We suggested that a radical change IS badly needed. If not, what is the Party offering the electorate that’s different? What many of the voters want is a sense of hope – hope for a better future, and a better society. But if Labour’s recent meeting of its national policy forum is anything to go by, it seems that the advocates of caution have won out. 


Even promised action on our railways sounded like a botched compromise. It seemed that rather than taking back our railways, to be run in the interests of those who use them, a Labour government would merely tender for franchises when they arose. 

This badly needs clarification, but on the face of it, it sounds as though the result could at best be a patchwork of lines under different forms of ownership.  There seemed to be no pledge to end the franchising system completely, as and when each particular franchise ran out – despite the fact that in successive opinion polls, an overwhelming majority want a return to British Rail. 

Which is a shame – as “Labour sources” emphasised that its policy would not include a “return to British Rail”. Why not?  It’s true that following the Beeching cuts (and particularly after Thatcher came to power) British Rail was under-capitalised, but it still managed to run services cohesively and reasonably efficiently without the massive subsidies that the private rail companies receive today.

It all seems symptomatic of a fear of public ownership and control by the current Labour leadership.  Maybe it goes further than that. Maybe there’s a fear of offering the electorate hope in the face of a hostile media and a society that seems to be losing trust in the political process altogether.

Labour needs to grasp the nettle, and at the very least offer voters something different.  

But maybe we’re just being too pessimistic. After all, when it comes to deciding who’s going to form the Government next year, there are really only two options. Either we endure another five years of Tory rule (This time without the Lib Dems) or we’ll have a Labour Government – warts and all. 


The experience may well be rather like the curate’s egg – good and bad in parts. Miliband and his party have promised to repeal the appalling legislation that is undermining the NHS. He’s also pledged to do away with the iniquitous “bedroom tax” – probably one of the nastiest measures introduced by any government in recent times. And the promise to introduce a living wage for all should make a dent in our scandalous low wage economy.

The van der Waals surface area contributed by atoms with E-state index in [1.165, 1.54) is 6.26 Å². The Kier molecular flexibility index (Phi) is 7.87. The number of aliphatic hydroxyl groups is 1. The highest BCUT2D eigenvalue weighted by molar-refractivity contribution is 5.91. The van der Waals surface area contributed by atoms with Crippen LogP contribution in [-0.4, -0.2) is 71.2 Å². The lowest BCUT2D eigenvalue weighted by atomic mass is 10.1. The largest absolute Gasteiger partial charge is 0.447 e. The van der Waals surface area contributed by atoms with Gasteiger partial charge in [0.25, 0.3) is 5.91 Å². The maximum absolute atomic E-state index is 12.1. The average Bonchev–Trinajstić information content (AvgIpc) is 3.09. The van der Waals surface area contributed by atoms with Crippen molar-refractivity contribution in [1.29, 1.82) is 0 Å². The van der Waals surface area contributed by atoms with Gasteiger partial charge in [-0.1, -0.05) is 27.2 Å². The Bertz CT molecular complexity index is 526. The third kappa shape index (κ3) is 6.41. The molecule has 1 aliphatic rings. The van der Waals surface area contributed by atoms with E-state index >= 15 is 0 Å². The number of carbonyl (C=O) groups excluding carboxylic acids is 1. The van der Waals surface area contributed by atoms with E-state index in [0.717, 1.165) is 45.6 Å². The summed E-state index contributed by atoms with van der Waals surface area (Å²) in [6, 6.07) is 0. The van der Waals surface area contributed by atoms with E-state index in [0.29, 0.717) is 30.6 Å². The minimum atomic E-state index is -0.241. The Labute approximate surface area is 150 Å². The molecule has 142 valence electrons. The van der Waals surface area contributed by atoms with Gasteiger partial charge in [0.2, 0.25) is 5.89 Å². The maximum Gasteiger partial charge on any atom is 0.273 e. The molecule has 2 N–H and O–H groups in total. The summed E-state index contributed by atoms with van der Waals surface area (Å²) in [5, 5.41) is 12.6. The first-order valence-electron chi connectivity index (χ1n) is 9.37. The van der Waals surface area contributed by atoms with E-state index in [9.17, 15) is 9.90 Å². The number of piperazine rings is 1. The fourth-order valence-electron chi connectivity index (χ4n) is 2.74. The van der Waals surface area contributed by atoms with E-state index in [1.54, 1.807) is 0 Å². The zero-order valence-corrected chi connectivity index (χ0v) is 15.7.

Hopefully, Labour would apply its social welfare policies without the vindictive zeal of current Tory politicians, and provide some level of relief for the poorer  families in our society. 

Periods of Tory government – such as those of Thatcher and now Cameron – quite often force those who believe in a far better, more egalitarian, society to lower our sights.  We may still aspire to our Socialist principles, but the situation we live with today forces us to face up to a new, and nasty reality.

Labour may well not Socialism today – or even tomorrow.  But hopefully it’s a player that has a greater grasp of social realities than those who make up the present Government – and a degree of sympathy towards those who suffer the most. And however we look at it, our people and our society just can’t afford another five years of Tory rule.


In S. Richardson on September 3, 2014 at 8:21 pm

Why teachers and their unions are so angry.


There have been many changes in Education in recent months and teachers are angry!
The NUT has compiled a growing list of changes on which there’s been no consultation. These include:
  • Changed to teachers’ pensions
  • Unqualified teachers in charge of classes
  • Introduction of performance related pay
  • End of pay portability
  • Councils unable to build further schools
  • Introduction of Free Schools
  • Expansion of the academy programme
  • Excessive workload for teachers (60 hours a week for primary teachers).


The Government has refused to negotiate with teaching unions on the policies behind these changes and has only consulted with them (briefly) on how the changes are implemented.
The speed and long term impact of the changes is breath-taking. Agreements, some of which have been in place since my grandmother was a teacher in the 1920s, are being torn up.  This means that  teachers will not be on a national pay scale and individual schools  will set their own pay scales. Also, if pay is linked to performance, the altruistic reasons for teaching are eroded and “payment by results” replaces it.